Indeed, this seems a popular assumption, with most analysts already counting on Stanley to produce earnings growth of nearly 14% annually over the next five years -- significantly higher than "mid-single digit." On one hand, all of this appears to make Stanley shares look attractively priced: 16.6 times earnings (the current valuation) looks very close to where you'd expect a stock to trade when its dividend yield is 2.2%, and its growth rate 14% or thereabouts. However, there is one wrinkle in Gabelli's analysis.
According to the analyst, one of the things it likes best about Stanley is the company's "industry-leading free cash flow yields." And yet, the truth of the matter is that Stanley's free cash flow over the past year has amounted to only $353 million -- which is less than half of its reported $875 million in GAAP "profits."
To my eye, that's not an attractive relationship at all. I want to own companies whose real cash profits exceed what they are allowed to claim on their GAAP financial statements -- not lag them. And that's just not the case with Stanley. Modest P/E aside, with a price-to-free cash flow ratio of more than 40, Stanley stock does not look cheap enough to buy.
Men's Wearhouse: Do you like the way they look?
And finally, we come to Men's Wearhouse, our third ratings mover of the day, and the one just endorsed by Goldman Sachs. Could our third stock be the charm?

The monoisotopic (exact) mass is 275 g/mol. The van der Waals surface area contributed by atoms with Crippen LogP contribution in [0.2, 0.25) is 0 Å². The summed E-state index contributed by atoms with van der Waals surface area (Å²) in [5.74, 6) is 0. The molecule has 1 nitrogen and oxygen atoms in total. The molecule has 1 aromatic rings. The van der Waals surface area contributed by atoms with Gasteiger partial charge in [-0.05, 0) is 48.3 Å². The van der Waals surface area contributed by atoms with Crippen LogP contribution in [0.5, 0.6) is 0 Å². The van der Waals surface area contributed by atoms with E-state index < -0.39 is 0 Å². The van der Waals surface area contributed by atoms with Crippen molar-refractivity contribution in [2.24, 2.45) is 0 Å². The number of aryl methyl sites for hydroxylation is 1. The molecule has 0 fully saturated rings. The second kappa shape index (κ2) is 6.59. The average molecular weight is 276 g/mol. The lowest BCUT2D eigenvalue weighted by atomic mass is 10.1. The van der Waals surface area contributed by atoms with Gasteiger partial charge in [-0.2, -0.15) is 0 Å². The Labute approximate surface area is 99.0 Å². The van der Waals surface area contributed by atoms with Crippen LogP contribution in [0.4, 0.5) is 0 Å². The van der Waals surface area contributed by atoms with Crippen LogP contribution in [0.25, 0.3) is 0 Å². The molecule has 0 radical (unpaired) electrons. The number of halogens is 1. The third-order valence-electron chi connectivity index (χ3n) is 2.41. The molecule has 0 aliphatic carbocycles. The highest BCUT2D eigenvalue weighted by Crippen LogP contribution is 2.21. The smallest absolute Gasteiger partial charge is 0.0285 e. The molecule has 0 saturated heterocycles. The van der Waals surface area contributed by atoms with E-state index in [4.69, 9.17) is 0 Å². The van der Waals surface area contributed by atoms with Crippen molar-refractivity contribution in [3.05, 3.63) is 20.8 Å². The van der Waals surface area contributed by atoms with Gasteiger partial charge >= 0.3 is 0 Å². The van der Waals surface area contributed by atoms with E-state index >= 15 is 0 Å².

Goldman certainly thinks so. Initiating coverage with a buy rating and a $45 price target, Goldman praises the "annuity-like features" of Men's Wearhouse's tuxedo rental business, and argues that the stock's 18% sell-off post-second-quarter earnings "creates an attractive entry point." Says the analyst: "The stage is set for a dynamic next 12 months for MW as management reviews strategic alternatives for non-core asset K&G, including a potential sale, returns excess capital to shareholders, and focuses on organically growing its highest return Men's Wearhouse (U.S.) and Moores (Canada) banners."
Personally, though, I think Goldman is getting a little ahead of itself. Most analysts, after all, predict only 8% long-term earnings growth at Men's Wearhouse, and that does not appear to justify either the stock's price or Goldman's optimism.
Right now, Men's Wearhouse shares cost more than 12 times earnings based on GAAP profits, cost more than 14 times free cash flow, and have an enterprise value (market cap plus debt) of nearly 17 times free cash flow. This has me thinking the shares are somewhere between 50% and 100% overvalued on an 8% growth rate. It certainly does not leave me with the impression that Men's Wearhouse is going to miraculously shoot up 34% to $45 a share.
Long story short, for Men's Wearhouse to deserve Goldman's "buy" endorsement, it will have to grow much faster than the 8% it's projected to. Growing by even the 12% growth rate projected for the retail industry as a whole might suffice. But if it can't do even that, it doesn't deserve your investing dollars.
Fool contributor Rich Smith has no position in any stocks mentioned. The Motley Fool recommends Cypress Semiconductor.